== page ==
That depends on who you ask. If you ask an employer that takes their fiduciary obligations seriously, or one that has had problems with their plan in the past, then the audit is very valuable. However, if you ask an employer that is not so in-tune with their fiduciary obligations and views the audit as a commodity that goes to the lowest bidder, then the audit is a hassle and of little or no value.
For many, a benefit plan audit is not an option:
Once a retirement plan falls into the large plan category, an audited financial statement is a required Form 5500 attachment. A large plan for Form 5500 purposes is generally defined as a plan that has more than 100 eligible participants on the first day of the plan year. Under the 80-120 rule (to be discussed in greater detail in a future AronsonBlogs.com post), the 100 becomes 120 if the plan filed as a small plan filer in the previous year.
Benefit plan audits have become overburdened with additional standards and tremendous price pressures. The amount of time required to complete a compliant audit has increased significantly with little or no perceived value by many plan sponsors. “It is just a few pages required to be attached to a 5500 and besides the accounting firm has signed it so what do I have to worry about?” This is a familiar position taken by many plan fiduciaries when it comes to their benefit plan audit – a position that could potentially be very costly, when you consider that the Department of Labor continues to report that roughly 30% of the audits show deficiencies. These deficiencies are the plan sponsor’s problem, not the auditor’s; a problem that could ultimately lead to a full blown DOL audit!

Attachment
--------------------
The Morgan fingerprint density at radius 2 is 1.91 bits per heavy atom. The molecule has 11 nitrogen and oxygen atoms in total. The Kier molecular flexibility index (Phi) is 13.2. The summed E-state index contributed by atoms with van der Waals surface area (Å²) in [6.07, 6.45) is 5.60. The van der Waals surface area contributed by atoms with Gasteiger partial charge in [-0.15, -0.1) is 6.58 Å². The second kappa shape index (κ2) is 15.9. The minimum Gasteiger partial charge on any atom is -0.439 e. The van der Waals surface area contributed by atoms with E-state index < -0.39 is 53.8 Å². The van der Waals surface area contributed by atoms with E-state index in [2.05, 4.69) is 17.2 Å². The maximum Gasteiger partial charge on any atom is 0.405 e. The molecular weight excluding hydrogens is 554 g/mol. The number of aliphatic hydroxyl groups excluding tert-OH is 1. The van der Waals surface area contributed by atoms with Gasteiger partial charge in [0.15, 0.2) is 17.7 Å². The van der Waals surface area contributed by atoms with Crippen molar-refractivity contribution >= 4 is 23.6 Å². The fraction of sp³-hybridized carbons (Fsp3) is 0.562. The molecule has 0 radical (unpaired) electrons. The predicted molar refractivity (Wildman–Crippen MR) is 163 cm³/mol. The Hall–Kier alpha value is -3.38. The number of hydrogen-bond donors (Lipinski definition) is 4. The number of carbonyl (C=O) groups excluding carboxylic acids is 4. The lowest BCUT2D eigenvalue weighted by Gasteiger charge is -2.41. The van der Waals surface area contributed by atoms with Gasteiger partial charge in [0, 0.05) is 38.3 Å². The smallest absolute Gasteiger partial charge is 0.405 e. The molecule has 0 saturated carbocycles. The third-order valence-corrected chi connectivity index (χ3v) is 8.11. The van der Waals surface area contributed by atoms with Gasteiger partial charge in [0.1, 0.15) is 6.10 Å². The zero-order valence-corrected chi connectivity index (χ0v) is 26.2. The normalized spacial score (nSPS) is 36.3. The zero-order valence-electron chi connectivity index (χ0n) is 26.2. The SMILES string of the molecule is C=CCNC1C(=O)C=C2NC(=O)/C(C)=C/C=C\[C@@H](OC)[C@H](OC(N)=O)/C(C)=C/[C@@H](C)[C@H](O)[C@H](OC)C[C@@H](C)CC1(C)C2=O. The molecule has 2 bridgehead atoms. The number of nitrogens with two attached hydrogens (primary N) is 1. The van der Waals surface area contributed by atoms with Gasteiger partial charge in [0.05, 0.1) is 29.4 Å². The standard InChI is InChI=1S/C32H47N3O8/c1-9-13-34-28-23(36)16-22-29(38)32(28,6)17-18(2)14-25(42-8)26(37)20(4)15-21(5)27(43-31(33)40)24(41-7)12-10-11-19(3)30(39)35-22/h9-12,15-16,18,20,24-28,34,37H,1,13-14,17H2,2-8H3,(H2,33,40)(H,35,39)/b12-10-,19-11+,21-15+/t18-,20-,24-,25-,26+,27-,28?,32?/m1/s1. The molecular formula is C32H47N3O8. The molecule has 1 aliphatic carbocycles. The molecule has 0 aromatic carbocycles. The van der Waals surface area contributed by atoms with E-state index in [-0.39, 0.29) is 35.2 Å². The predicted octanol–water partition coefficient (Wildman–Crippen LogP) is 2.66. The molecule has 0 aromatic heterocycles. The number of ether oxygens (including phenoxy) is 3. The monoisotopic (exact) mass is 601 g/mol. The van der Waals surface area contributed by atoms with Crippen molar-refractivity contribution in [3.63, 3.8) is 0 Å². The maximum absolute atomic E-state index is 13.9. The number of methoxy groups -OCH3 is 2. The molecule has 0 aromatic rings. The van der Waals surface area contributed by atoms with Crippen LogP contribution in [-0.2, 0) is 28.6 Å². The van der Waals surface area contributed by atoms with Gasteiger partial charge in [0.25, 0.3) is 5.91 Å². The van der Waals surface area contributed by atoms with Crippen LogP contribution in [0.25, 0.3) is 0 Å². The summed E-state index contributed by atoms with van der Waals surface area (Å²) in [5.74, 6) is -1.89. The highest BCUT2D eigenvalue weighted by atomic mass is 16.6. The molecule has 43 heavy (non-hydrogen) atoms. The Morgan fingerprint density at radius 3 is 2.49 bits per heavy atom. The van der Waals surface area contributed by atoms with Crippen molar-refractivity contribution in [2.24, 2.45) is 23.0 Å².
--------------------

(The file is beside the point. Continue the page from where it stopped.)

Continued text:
So, with general DOL audit results showing more than 70% of plans with problems that cost many plan sponsors several hundred thousand dollars to fix, the real value of a benefit plan audit could very well be several hundred thousand dollars. In addition, sponsors should find value in auditors that can help them enhance the operation of the plan, provide insight into the overall benefit plan industry, and that are technically superior in their methodology.
In the end, the true value associated with a benefit plan audit is the protection and insight that can be provided to plan fiduciaries and sponsors. Please contact Mark Flanagan of Aronson’s Employee Benefit Plan Services Group at 301.231.6200 for more information.